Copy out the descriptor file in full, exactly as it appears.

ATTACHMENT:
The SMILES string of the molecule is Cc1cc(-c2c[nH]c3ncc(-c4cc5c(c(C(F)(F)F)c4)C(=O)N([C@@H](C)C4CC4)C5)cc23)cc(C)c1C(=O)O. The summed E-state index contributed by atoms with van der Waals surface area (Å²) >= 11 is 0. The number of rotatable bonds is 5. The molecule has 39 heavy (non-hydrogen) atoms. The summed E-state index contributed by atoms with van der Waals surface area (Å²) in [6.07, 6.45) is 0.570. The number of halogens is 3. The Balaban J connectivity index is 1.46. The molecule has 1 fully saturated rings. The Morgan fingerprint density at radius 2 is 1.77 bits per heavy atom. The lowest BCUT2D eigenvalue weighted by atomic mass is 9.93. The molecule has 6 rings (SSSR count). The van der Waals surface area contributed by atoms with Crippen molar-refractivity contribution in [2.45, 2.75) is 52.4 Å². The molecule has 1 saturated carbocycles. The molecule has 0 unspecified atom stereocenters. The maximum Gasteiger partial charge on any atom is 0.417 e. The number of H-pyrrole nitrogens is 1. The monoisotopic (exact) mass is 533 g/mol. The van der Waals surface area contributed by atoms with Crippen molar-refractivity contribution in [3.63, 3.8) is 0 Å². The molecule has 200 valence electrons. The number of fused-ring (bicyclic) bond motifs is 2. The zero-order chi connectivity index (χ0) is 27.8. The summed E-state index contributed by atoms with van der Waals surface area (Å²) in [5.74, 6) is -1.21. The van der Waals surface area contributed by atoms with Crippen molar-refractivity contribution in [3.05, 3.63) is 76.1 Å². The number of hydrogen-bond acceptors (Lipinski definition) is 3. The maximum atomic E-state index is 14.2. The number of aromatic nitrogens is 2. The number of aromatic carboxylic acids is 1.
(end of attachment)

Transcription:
The SMILES string of the molecule is Cc1cc(-c2c[nH]c3ncc(-c4cc5c(c(C(F)(F)F)c4)C(=O)N([C@@H](C)C4CC4)C5)cc23)cc(C)c1C(=O)O. The summed E-state index contributed by atoms with van der Waals surface area (Å²) >= 11 is 0. The number of rotatable bonds is 5. The molecule has 39 heavy (non-hydrogen) atoms. The summed E-state index contributed by atoms with van der Waals surface area (Å²) in [6.07, 6.45) is 0.570. The number of halogens is 3. The Balaban J connectivity index is 1.46. The molecule has 1 fully saturated rings. The Morgan fingerprint density at radius 2 is 1.77 bits per heavy atom. The lowest BCUT2D eigenvalue weighted by atomic mass is 9.93. The molecule has 6 rings (SSSR count). The van der Waals surface area contributed by atoms with Crippen molar-refractivity contribution in [2.45, 2.75) is 52.4 Å². The molecule has 1 saturated carbocycles. The molecule has 0 unspecified atom stereocenters. The maximum Gasteiger partial charge on any atom is 0.417 e. The number of H-pyrrole nitrogens is 1. The monoisotopic (exact) mass is 533 g/mol. The van der Waals surface area contributed by atoms with Crippen molar-refractivity contribution in [3.63, 3.8) is 0 Å². The molecule has 200 valence electrons. The number of fused-ring (bicyclic) bond motifs is 2. The zero-order chi connectivity index (χ0) is 27.8. The summed E-state index contributed by atoms with van der Waals surface area (Å²) in [5.74, 6) is -1.21. The van der Waals surface area contributed by atoms with Crippen molar-refractivity contribution in [3.05, 3.63) is 76.1 Å². The number of hydrogen-bond acceptors (Lipinski definition) is 3. The maximum atomic E-state index is 14.2. The number of aromatic nitrogens is 2. The number of aromatic carboxylic acids is 1.